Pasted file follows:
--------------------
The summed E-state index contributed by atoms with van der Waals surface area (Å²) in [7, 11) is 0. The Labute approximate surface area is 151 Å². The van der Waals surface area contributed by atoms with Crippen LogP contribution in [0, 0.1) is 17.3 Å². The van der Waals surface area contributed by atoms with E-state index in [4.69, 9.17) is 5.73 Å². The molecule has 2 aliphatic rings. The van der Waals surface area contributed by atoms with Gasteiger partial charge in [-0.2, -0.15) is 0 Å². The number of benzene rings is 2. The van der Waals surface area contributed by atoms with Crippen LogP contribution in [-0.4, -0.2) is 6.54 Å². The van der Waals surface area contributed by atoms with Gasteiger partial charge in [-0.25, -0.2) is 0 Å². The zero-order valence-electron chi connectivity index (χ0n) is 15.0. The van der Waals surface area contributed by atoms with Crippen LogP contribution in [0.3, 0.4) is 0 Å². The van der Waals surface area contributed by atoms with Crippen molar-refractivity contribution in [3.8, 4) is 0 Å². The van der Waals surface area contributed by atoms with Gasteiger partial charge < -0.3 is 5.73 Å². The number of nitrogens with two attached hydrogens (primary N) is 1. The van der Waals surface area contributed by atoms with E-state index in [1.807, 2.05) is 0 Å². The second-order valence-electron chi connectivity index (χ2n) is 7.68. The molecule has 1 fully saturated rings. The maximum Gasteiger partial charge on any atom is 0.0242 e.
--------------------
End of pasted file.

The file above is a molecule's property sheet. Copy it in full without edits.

The summed E-state index contributed by atoms with van der Waals surface area (Å²) in [7, 11) is 0. The Labute approximate surface area is 151 Å². The van der Waals surface area contributed by atoms with Crippen LogP contribution in [0, 0.1) is 17.3 Å². The van der Waals surface area contributed by atoms with E-state index in [4.69, 9.17) is 5.73 Å². The molecule has 2 aliphatic rings. The van der Waals surface area contributed by atoms with Gasteiger partial charge in [-0.2, -0.15) is 0 Å². The number of benzene rings is 2. The van der Waals surface area contributed by atoms with Crippen LogP contribution in [-0.4, -0.2) is 6.54 Å². The van der Waals surface area contributed by atoms with Gasteiger partial charge in [-0.25, -0.2) is 0 Å². The zero-order valence-electron chi connectivity index (χ0n) is 15.0. The van der Waals surface area contributed by atoms with Crippen LogP contribution in [0.3, 0.4) is 0 Å². The van der Waals surface area contributed by atoms with Crippen molar-refractivity contribution in [3.8, 4) is 0 Å². The van der Waals surface area contributed by atoms with Gasteiger partial charge < -0.3 is 5.73 Å². The number of nitrogens with two attached hydrogens (primary N) is 1. The van der Waals surface area contributed by atoms with E-state index in [1.807, 2.05) is 0 Å². The second-order valence-electron chi connectivity index (χ2n) is 7.68. The molecule has 1 fully saturated rings. The maximum Gasteiger partial charge on any atom is 0.0242 e.